If you’re new to chicken keeping and farm fresh eggs, you may be wondering how to store them. And do you need to refrigerate eggs ?
The short answer is sometimes yes and sometimes no. And I’ll explain a few different approaches towards safely storing eggs. And reasons for why you’ll need to refrigerate your eggs.
This post has been updated from its original publish date of May 5, 2017.
Do you need to refrigerate eggs?
This seems to be a common question that I’m asked. Especially on social media.
We raise chickens, ducks, and guineas which provide us with plenty of farm fresh eggs.
After collecting eggs, I don’t even wash them until right before I am ready to use them. And only if they absolutely need it! Usually, I keep them stored in an egg skelter in the pantry – which helps me to track shelf life of each egg.
And others are stored on a ceramic egg tray on the countertop for ease when baking. If you’re using them often, you could even store them in a large bowl on the counter.
In many European countries (among others), they do not refrigerate their farm fresh eggs. It’s in the US that this has become the standard.
And some of the reason behind it is because the USDA requires commercially sold American eggs to be washed and sterilized to prevent the spread of salmonella and bacterial contamination.
However, if you’re raising your own chickens, you won’t need to go to this level. But with a few simple steps, you can keep those room-temperature eggs without the risk of illness or growth of bacteria.
How to keep a fresh egg stored safely
Fresh laid eggs have a protective layer called a bloom or cuticle which coats the surface of the egg. This bloom seals the egg and helps to prevent bacteria from entering the very porous shell.
Washing eggs would remove the bloom and thus allow for bacteria to enter.
I don’t fear or worry about my eggs being stored on the counter since that protective bloom is keeping the bacteria away.
And I totally dig the look of those farm fresh eggs being stored on my counter in our little farmhouse.
Now, you can store your eggs in the fridge if you prefer. But I don’t worry about keeping fresh eggs at room temperature.
However, if the eggshells have dirt, hay stuck on them, or ahem..poop, then of course, I would wash them and store them inside of the refrigerator. Usually inside of an egg carton to prevent breakage.
Once eggs have been washed and the bloom has been removed, they need to be refrigerated. All commercial eggs need to be washed before being sold.
What is an egg bloom? It is the protective natural coating that creates a vacuum seal. This helps prevent bacteria from getting inside the shell. And this protective bloom also helps prevent moisture loss from the egg.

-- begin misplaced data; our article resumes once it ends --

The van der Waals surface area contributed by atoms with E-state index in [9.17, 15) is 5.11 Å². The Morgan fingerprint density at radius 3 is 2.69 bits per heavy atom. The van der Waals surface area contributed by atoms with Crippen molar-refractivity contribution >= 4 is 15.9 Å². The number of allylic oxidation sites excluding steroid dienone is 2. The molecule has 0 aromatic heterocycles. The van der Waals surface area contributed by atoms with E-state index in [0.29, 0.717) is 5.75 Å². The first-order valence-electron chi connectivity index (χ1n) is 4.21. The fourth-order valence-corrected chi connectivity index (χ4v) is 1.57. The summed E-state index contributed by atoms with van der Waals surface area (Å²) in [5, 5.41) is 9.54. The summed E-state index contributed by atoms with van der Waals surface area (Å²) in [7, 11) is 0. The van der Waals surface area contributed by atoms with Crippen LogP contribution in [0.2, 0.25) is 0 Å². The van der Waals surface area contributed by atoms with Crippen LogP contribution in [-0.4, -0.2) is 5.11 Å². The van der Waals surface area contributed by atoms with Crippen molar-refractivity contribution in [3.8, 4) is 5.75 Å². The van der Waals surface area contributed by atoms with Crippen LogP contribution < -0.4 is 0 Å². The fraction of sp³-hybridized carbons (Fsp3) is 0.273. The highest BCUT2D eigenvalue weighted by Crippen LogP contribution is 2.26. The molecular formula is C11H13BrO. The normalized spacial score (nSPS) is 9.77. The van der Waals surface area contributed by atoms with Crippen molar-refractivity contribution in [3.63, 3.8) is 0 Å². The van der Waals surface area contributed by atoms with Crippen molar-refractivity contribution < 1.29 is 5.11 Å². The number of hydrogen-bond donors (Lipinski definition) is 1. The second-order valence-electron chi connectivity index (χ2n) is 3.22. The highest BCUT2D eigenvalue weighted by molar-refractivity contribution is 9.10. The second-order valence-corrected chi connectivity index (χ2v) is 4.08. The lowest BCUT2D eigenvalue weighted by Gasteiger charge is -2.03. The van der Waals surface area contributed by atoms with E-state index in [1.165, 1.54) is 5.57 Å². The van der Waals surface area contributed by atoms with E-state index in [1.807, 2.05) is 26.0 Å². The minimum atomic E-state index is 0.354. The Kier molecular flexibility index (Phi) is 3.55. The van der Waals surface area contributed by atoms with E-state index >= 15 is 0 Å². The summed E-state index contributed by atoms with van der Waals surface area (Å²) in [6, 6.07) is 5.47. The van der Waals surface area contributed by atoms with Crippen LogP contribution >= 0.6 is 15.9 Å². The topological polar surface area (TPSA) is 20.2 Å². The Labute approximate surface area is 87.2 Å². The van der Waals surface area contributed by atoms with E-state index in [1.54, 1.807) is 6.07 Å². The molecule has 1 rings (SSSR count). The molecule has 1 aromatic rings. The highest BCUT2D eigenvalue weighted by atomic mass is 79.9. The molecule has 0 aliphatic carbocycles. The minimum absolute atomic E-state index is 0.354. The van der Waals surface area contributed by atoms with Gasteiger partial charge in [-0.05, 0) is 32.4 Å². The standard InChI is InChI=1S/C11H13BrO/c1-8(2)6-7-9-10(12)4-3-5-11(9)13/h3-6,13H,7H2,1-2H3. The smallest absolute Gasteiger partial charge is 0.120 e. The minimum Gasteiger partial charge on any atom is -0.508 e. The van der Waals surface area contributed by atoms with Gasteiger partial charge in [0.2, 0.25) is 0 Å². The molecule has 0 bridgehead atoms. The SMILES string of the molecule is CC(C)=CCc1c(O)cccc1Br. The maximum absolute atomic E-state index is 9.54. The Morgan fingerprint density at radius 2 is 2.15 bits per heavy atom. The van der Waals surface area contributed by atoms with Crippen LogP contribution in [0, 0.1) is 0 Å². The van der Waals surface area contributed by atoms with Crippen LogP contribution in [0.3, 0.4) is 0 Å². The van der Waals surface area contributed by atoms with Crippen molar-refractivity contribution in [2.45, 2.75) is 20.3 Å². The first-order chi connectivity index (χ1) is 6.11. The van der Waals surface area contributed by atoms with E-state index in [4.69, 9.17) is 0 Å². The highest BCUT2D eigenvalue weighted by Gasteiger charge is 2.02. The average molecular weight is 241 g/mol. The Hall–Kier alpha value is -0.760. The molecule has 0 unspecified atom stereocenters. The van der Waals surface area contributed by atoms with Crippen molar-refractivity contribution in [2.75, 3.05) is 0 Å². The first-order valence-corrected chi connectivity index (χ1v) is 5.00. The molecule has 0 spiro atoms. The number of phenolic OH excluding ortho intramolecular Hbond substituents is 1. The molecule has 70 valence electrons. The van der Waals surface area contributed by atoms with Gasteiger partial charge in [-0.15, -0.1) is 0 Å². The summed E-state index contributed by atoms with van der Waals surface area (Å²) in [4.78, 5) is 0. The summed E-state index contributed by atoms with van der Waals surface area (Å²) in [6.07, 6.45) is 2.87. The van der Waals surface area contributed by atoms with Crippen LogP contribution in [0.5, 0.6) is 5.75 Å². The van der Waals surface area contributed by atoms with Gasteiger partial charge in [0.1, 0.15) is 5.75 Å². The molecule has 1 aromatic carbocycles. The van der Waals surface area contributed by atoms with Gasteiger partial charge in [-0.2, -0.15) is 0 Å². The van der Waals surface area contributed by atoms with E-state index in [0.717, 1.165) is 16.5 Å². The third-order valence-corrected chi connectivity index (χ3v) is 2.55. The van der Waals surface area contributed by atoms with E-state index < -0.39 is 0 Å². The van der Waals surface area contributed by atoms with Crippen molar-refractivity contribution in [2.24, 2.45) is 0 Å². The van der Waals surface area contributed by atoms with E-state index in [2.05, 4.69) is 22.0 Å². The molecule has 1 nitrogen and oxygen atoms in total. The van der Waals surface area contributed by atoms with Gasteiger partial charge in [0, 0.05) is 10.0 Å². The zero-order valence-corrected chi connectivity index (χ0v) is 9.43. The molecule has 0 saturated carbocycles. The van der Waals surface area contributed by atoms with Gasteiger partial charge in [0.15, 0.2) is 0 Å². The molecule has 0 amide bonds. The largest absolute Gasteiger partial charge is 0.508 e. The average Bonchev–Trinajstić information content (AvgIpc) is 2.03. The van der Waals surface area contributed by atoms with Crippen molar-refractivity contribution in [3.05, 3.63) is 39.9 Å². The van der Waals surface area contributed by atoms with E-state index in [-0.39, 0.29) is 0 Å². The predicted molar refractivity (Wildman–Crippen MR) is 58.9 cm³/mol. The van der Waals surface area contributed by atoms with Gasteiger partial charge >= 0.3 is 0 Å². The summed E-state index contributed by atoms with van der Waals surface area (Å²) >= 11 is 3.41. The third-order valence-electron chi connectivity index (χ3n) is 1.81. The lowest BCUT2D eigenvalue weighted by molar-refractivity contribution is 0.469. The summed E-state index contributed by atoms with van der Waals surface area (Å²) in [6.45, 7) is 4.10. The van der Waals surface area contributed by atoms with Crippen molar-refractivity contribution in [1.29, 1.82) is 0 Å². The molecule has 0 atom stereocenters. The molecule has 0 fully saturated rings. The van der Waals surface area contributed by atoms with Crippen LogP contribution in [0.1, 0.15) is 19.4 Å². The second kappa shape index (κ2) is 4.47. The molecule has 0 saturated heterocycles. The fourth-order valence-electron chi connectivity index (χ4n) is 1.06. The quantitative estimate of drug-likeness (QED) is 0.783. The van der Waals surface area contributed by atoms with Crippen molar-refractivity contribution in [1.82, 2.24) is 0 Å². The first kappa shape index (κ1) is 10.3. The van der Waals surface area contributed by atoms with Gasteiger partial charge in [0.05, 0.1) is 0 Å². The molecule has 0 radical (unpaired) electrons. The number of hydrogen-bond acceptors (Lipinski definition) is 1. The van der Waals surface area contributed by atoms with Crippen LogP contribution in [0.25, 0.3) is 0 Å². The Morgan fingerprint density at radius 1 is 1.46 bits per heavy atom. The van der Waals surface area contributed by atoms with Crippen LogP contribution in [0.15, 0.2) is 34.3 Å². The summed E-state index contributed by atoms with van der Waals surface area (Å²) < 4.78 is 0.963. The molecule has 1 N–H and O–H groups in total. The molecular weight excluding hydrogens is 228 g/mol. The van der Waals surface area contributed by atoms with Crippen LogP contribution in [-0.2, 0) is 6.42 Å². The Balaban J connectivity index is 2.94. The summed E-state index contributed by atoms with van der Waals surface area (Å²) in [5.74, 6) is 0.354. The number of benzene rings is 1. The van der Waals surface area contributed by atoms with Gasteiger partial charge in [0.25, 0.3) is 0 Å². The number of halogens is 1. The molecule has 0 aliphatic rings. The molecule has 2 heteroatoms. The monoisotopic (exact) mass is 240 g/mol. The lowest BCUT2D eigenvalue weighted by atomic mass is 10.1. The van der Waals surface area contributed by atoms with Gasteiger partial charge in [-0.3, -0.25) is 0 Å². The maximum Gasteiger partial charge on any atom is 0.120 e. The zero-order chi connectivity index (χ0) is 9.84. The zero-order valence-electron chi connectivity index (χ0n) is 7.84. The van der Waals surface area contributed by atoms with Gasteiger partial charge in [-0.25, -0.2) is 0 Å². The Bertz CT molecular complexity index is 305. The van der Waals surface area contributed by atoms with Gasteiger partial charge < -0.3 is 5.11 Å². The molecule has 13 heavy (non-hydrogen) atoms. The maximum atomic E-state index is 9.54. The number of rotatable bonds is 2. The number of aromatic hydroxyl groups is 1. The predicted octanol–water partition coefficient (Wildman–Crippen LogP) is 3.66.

The bloom is also to protect potential baby chicks from bacteria during the critical growing stage, giving them a nice clean space.
If an egg has previously been refrigerated, it needs to remain refrigerated. When you buy eggs at the grocery store, they come washed, sterilized, and refrigerated.
If you choose to wash your eggs before storing them, you’ll want to ensure that you are doing it in hot running water. The hot water causes the egg to expand inside of the shell, which helps prevent bad bacteria from entering.
Take the soiled egg and wipe any yucky spots while running the hot water. And there is no need to use soap, bleach, or vinegar.
My personal method is to avoid washing farm fresh eggs unless they absolutely need it. I don’t even wash my eggs before cooking them unless they are dirty or soiled with feces. Um, yuck.
Collecting and storing farm fresh eggs
My toddlers and I use this nifty little basket to collect eggs. And then it’s stored on our egg skelter right on our counter top.
The white basket that I have pictured above is from Target, but I don’t see it on their website anymore. Here is another similar option.
Around here, we eat a lot of eggs. But if for some reason, we couldn’t get through them fast enough, we would move them to a refrigerator for longer storage.
Say, if it was longer than a week. And according to this, they technically have about 3 weeks for safe keeping before moving to cold storage.
But that is just my personal preference. We want to ensure that we are also practicing good food safety! Temperature also plays a little role in all of this.
One final tip
Raising hens for farm fresh eggs is such a fun experience. And something that is essential to the safety of both your family and your poultry is cleanliness.
Keeping the coop cleaned regularly will ensure that you’re reducing the risk of bacteria or other illness from spreading.
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